In other words, “Who am I now?” > > > Cue identity crisis.
Even if you have made a clean break, you may struggle to confidently introduce yourself. You may still not be entirely sure what lies ahead.
This is natural, and the cure is to get clear on the elements that make up your new identity:
Why + Purpose + Passion = New Identity.
Have a process or system to confirm your thesis?
Wondering, “How do I do it?”
Maybe it’s not the mindset stuff that you struggle with, but the practical side of things.
- How exactly do you start out in your chosen field?
- Where do you look for work?
- What is the competitive landscape like?
- How do I start a new business in this niche?
- Perhaps there is so much to learn and do, it’s overwhelming and you have no idea where to start, what activities are fruitful, and which to avoid.
For this, you need guidance from an expert who has traveled the road you are on, who can tell you what to focus on to get started, and who will help you develop a solid strategy for Moving forward.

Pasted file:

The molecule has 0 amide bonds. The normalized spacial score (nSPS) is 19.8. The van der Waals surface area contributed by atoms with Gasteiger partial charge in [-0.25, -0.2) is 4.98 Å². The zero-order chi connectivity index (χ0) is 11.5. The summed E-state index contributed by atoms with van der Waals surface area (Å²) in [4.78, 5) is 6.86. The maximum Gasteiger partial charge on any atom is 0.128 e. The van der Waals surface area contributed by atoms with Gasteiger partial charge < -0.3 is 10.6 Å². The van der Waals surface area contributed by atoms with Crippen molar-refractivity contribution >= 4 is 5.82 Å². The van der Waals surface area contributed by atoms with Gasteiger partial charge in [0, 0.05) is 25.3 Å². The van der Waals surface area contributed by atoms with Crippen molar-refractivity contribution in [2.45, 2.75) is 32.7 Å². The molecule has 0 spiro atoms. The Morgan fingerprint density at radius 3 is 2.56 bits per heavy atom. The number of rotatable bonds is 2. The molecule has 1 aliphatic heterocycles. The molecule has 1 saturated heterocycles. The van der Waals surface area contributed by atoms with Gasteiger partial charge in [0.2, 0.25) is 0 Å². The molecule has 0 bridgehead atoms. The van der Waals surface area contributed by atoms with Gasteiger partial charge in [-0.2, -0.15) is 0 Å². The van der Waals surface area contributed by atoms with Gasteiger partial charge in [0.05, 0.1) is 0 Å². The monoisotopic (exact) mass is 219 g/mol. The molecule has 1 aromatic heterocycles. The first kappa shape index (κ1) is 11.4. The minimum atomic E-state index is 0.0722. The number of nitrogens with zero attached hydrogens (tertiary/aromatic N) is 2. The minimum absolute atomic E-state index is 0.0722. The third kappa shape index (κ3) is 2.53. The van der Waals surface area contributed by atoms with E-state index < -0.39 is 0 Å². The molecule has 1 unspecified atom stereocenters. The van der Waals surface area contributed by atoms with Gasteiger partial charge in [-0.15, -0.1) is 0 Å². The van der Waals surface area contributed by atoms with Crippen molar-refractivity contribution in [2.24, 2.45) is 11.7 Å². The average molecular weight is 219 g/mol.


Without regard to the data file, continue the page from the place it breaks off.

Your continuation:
And, because they’ve experienced many of the same challenges you are facing, they can also help you with the mindset side of transition and reinvention.
Join a community of others like you!
If you are ready to commit to a transformation that is in alignment with who you are now and who you want to become, join me in the Encore System Masterclass starting in just a few weeks.
Benefit from personal Coaching, a step-by-step system with proven strategies, along with a supportive community of women, while you choose, script, direct, and star in your encore!
Book your free Encore discovery call today and let’s explore if you are ready to create the future you desire.